And his claim that the 40% limit of foreign ownership of companies and utilities here in the Philippines is for the “benefit” of the Filipino people is ludicrous as the results has proven to be detrimental to the Filipino people. Looking at utilities alone, the Philippines ranks as having the highest power rates in Asia, and among the highest power rates in the world. Why? Because power generation is monopolized by the state-owned NAPOCOR , which then provides little or no competition to other foreign/local energy generation firms which then gives little incentive for NAPOCOR to generate electricity at lower prices through the use of less fossil fuel/coal dependent means such as geothermal and hydroelectric power as they do not have to compete in the consumer market with lower power rates and value-added services, which is the very essence of competing companies in free markets. This in turn allows them to sell electricity at fixed rates to various electric providers, who in turn have the liberty of overcharging for their services as there is no one else competing with them. As a result, many Filipinos have to suffer as foreign investors are hesitant to set shop in the Philippines due to the high energy costs which in turn keeps most of the population jobless and local businesses too have to struggle with the high power costs to keep themselves operational and the regular Juan Dela Cruz has to endure paying high electric bills.

Another example is the Internet. According to SpeedTests.net, the Philippines ranks 121st in terms of internet speed (Average download speed/download rate) at 787 kbps (0.8 mbps) or 98 KB/sec, lower than its Southeast Asian neighbors(Malaysia at 1269kbps or 159kb/sec, Singapore at 4078kbps or 510kb/sec, Thailand at 3529 kbps or 441kb/sec) Want to know why? Since foreign investors have limited ownership and because foreign ISP’s cannot invest in the Philippine market, which also allows them to invest in the technology for high-speed internet, the populace is left with a few major internet providers who are free to jack up internet prices or provide cheap internet but with terrible service as these companies have no competition in the local market. I don’t think the average Filipino wants to pay higher electricity or live with mediocre internet connection all in the name of “Pinoy Pride.”

His third to the last statement made about Petron’s sale to ARAMCO smacks of his ignorance on the free market system. Free markets work through the basic law of supply and demand, which states that when the demand is low and the supply is high, prices are low and vice versa. By allowing the government to intervene, which is what he wants through price controls, this creates an artificial demand as lowering prices for the sake of the “poor” masa only allows for more demand, and when supply can’t keep up, you eventually run out of supply, the end result being long bread lines, just like in communist countries such as the USSR in the late 1980’s.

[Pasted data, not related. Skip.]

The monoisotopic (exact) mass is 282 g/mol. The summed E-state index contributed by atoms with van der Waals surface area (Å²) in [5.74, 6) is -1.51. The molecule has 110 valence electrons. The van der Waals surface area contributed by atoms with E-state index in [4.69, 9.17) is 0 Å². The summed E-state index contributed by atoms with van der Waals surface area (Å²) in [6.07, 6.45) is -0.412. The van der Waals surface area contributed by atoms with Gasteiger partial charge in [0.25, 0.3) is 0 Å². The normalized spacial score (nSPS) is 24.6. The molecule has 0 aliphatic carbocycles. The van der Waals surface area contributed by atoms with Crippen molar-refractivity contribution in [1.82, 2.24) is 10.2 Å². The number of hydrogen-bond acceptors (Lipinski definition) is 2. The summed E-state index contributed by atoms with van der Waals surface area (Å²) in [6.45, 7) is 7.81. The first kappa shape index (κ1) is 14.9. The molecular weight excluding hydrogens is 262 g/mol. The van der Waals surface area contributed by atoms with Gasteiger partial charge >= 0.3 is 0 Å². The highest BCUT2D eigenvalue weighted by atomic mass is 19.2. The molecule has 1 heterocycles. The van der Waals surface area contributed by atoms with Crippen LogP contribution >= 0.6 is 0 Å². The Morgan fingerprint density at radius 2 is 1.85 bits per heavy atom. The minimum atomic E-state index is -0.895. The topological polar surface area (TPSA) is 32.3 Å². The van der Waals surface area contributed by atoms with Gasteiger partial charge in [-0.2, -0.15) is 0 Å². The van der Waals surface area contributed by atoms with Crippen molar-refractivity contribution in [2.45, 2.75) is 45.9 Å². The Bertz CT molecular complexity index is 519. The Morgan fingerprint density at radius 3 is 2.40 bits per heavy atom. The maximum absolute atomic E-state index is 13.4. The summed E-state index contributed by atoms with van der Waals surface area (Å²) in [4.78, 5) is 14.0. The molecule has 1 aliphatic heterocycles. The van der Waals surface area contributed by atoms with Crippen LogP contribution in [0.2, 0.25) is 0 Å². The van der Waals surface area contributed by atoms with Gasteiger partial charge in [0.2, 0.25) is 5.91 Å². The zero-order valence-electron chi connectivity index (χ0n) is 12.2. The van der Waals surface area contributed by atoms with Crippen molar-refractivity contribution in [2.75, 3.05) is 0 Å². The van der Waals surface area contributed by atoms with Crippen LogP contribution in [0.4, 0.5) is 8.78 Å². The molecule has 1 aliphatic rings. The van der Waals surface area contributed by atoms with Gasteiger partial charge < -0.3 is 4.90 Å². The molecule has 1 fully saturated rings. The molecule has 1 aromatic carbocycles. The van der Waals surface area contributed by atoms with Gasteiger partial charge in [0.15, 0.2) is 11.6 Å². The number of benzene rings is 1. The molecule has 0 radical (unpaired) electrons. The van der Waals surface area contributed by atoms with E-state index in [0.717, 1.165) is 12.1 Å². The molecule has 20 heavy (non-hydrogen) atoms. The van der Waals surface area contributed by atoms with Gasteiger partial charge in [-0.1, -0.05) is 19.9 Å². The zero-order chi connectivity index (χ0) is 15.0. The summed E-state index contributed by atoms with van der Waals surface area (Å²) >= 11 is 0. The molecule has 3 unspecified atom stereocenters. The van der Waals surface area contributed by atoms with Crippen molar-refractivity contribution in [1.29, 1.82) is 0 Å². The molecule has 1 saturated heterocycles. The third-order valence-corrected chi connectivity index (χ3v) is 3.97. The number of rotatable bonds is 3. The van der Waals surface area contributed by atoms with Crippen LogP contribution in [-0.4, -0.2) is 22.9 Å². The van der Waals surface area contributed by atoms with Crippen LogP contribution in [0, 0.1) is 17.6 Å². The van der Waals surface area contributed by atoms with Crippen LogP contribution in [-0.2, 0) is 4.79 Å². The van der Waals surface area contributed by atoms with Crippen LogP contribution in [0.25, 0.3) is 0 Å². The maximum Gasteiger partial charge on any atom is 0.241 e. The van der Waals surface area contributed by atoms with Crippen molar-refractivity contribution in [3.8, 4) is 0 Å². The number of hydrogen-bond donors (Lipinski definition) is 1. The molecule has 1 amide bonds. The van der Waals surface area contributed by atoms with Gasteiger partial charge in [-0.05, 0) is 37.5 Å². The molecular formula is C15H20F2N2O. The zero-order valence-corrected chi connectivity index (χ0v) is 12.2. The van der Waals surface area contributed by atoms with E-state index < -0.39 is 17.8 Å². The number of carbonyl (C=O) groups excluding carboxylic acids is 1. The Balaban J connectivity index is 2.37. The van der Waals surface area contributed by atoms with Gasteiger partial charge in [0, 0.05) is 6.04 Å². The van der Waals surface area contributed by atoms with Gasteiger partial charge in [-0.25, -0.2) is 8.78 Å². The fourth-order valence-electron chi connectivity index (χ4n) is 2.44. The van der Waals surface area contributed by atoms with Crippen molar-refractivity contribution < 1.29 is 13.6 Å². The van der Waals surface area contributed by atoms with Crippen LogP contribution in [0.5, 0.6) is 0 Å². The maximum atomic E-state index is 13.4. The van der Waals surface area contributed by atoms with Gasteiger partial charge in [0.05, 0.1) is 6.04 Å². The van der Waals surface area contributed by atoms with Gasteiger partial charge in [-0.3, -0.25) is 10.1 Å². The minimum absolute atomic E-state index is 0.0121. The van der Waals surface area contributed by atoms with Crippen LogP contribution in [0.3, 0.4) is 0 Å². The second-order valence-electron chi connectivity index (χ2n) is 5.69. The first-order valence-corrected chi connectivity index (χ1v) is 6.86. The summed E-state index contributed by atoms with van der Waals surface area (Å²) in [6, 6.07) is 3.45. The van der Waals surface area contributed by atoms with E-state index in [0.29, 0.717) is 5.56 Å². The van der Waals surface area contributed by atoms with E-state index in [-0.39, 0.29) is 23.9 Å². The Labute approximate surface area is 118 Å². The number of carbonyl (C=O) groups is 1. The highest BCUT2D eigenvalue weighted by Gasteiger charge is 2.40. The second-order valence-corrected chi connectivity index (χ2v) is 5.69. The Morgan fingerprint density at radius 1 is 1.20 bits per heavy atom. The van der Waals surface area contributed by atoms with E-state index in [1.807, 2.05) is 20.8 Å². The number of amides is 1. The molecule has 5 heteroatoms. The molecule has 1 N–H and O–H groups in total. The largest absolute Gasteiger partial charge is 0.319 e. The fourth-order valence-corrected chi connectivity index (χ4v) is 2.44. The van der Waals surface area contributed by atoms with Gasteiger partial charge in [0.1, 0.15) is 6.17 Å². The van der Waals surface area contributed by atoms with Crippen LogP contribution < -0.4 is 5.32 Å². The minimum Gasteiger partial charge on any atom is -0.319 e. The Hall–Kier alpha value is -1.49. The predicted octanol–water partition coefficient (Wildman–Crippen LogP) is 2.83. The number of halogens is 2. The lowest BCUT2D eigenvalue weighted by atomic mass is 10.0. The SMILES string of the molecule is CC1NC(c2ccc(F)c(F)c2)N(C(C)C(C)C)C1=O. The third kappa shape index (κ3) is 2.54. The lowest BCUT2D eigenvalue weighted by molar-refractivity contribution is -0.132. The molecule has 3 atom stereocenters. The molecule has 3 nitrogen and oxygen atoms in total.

It is true and sad that most Filipinos cannot afford the means to buy housing and their own land, coupled with the skyrocketing costs of commodities and other necessities. But the solution does not lie in big government, corporate monopolies and autarky. By keeping out foreign investors and kicking them out, which at the end of the day is what Mr. Cruz wants, it will only worsen the plague as there will be no new jobs generated and we’ll end up with high costs of products & services and more poverty. Without a lot of lucrative job opportunities for local employees, it destroys both the ability of the local economy to grow through the multiplier effect and social mobility, meaning the ability of those who want to move up the financial food chain to do so, thus leaving us no choice but having to rely on our overseas workers for their dollars.

Looking at our more successful neighbors like Singapore, one of their formulas for success is by allowing foreign investors to invest in the country with 100% ownership and removing the protectionist and ultranationalist policies that were in place. As a result, Singapore is among the wealthiest nations in Asia and has truly gone “From Third World to First” alluding to the title of Lee Kuan Yew’s book on Singapore’s success. As the late Paramount Leader of China, Deng Xiaoping once said: “It doesn’t matter if it’s a black cat or a white cat, if it catches mice, that’s a good cat.”

In the age of globalization and advancing technologies, where whole economies are intertwined by free trade and the world is made even smaller by the internet through e-commerce, there is simply no room for such ultranationalistic backwardness. But unfortunately, many of the likes of Mr. Cruz will still push for over protectionist policies and kick out people who will bring further wealth to the country all in the name of “Pinoy Pride” or “Brown Power.

Too bad it neither puts food on the table nor buys the clothes on your back.

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About the Author: James Aron Mangun, known simply as James or “Jim” to colleagues, is a former BPO English Trainer in several companies and now a freelance BPO consultant/businessman who regularly visits political Philippine blogs and websites to offer his two cents on current events/affairs.

He is an ardent believer of the free market system and is an avid fan of Ludwig von Mises, Ayn Rand, and Milton Friedman. He currently runs the Mangun On Markets website with his father John where they offer advice/tips to people interested in investing in the PSE. You can visit his site at http://www.mangunonmarkets.com